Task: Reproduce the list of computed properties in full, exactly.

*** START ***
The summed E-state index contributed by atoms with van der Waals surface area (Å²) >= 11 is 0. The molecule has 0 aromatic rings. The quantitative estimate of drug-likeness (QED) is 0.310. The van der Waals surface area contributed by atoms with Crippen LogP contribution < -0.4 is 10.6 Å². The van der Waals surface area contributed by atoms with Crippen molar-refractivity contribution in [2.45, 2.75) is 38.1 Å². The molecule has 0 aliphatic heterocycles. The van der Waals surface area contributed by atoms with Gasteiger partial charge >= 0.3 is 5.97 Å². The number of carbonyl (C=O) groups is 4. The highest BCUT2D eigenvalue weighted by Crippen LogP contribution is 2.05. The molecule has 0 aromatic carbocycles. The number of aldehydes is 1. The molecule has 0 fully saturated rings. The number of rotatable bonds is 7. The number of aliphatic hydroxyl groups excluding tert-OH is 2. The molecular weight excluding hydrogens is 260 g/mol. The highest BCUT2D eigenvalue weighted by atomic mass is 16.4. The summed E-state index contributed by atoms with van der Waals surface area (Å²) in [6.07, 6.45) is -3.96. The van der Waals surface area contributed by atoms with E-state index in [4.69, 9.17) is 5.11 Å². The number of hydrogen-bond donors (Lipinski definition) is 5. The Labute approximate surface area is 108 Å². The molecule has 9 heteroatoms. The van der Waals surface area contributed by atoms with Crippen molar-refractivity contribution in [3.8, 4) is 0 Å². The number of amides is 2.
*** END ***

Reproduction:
The summed E-state index contributed by atoms with van der Waals surface area (Å²) >= 11 is 0. The molecule has 0 aromatic rings. The quantitative estimate of drug-likeness (QED) is 0.310. The van der Waals surface area contributed by atoms with Crippen LogP contribution < -0.4 is 10.6 Å². The van der Waals surface area contributed by atoms with Crippen molar-refractivity contribution in [2.45, 2.75) is 38.1 Å². The molecule has 0 aliphatic heterocycles. The van der Waals surface area contributed by atoms with Gasteiger partial charge >= 0.3 is 5.97 Å². The number of carbonyl (C=O) groups is 4. The highest BCUT2D eigenvalue weighted by Crippen LogP contribution is 2.05. The molecule has 0 aromatic carbocycles. The number of aldehydes is 1. The molecule has 0 fully saturated rings. The number of rotatable bonds is 7. The number of aliphatic hydroxyl groups excluding tert-OH is 2. The molecular weight excluding hydrogens is 260 g/mol. The highest BCUT2D eigenvalue weighted by atomic mass is 16.4. The summed E-state index contributed by atoms with van der Waals surface area (Å²) in [6.07, 6.45) is -3.96. The van der Waals surface area contributed by atoms with E-state index in [4.69, 9.17) is 5.11 Å². The number of hydrogen-bond donors (Lipinski definition) is 5. The Labute approximate surface area is 108 Å². The molecule has 9 heteroatoms. The van der Waals surface area contributed by atoms with Crippen molar-refractivity contribution in [3.8, 4) is 0 Å². The number of amides is 2.